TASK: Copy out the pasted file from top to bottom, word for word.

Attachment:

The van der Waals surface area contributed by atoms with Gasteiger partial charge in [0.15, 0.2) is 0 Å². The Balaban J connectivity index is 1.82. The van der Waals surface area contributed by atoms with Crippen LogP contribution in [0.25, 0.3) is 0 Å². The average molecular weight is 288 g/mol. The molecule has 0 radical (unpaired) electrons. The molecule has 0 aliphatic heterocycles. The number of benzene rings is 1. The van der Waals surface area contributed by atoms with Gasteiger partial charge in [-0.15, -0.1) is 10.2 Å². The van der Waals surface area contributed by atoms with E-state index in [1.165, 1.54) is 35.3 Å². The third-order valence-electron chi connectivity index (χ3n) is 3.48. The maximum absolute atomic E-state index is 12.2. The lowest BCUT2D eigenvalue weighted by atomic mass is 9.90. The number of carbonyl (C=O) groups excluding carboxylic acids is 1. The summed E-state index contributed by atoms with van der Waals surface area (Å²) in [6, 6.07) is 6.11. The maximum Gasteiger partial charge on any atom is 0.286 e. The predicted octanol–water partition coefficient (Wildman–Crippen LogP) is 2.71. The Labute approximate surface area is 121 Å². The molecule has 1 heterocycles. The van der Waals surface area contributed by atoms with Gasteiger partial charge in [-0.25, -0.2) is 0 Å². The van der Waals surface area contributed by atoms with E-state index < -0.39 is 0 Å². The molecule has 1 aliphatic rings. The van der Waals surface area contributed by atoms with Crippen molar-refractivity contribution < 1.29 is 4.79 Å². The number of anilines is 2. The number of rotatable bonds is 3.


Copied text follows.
The van der Waals surface area contributed by atoms with Gasteiger partial charge in [0.15, 0.2) is 0 Å². The Balaban J connectivity index is 1.82. The van der Waals surface area contributed by atoms with Crippen LogP contribution in [0.25, 0.3) is 0 Å². The average molecular weight is 288 g/mol. The molecule has 0 radical (unpaired) electrons. The molecule has 0 aliphatic heterocycles. The number of benzene rings is 1. The van der Waals surface area contributed by atoms with Gasteiger partial charge in [-0.15, -0.1) is 10.2 Å². The van der Waals surface area contributed by atoms with E-state index in [1.165, 1.54) is 35.3 Å². The third-order valence-electron chi connectivity index (χ3n) is 3.48. The maximum absolute atomic E-state index is 12.2. The lowest BCUT2D eigenvalue weighted by atomic mass is 9.90. The number of carbonyl (C=O) groups excluding carboxylic acids is 1. The summed E-state index contributed by atoms with van der Waals surface area (Å²) in [6, 6.07) is 6.11. The maximum Gasteiger partial charge on any atom is 0.286 e. The predicted octanol–water partition coefficient (Wildman–Crippen LogP) is 2.71. The Labute approximate surface area is 121 Å². The molecule has 1 heterocycles. The van der Waals surface area contributed by atoms with Gasteiger partial charge in [-0.25, -0.2) is 0 Å². The van der Waals surface area contributed by atoms with E-state index < -0.39 is 0 Å². The molecule has 1 aliphatic rings. The van der Waals surface area contributed by atoms with Crippen molar-refractivity contribution < 1.29 is 4.79 Å². The number of anilines is 2. The number of rotatable bonds is 3.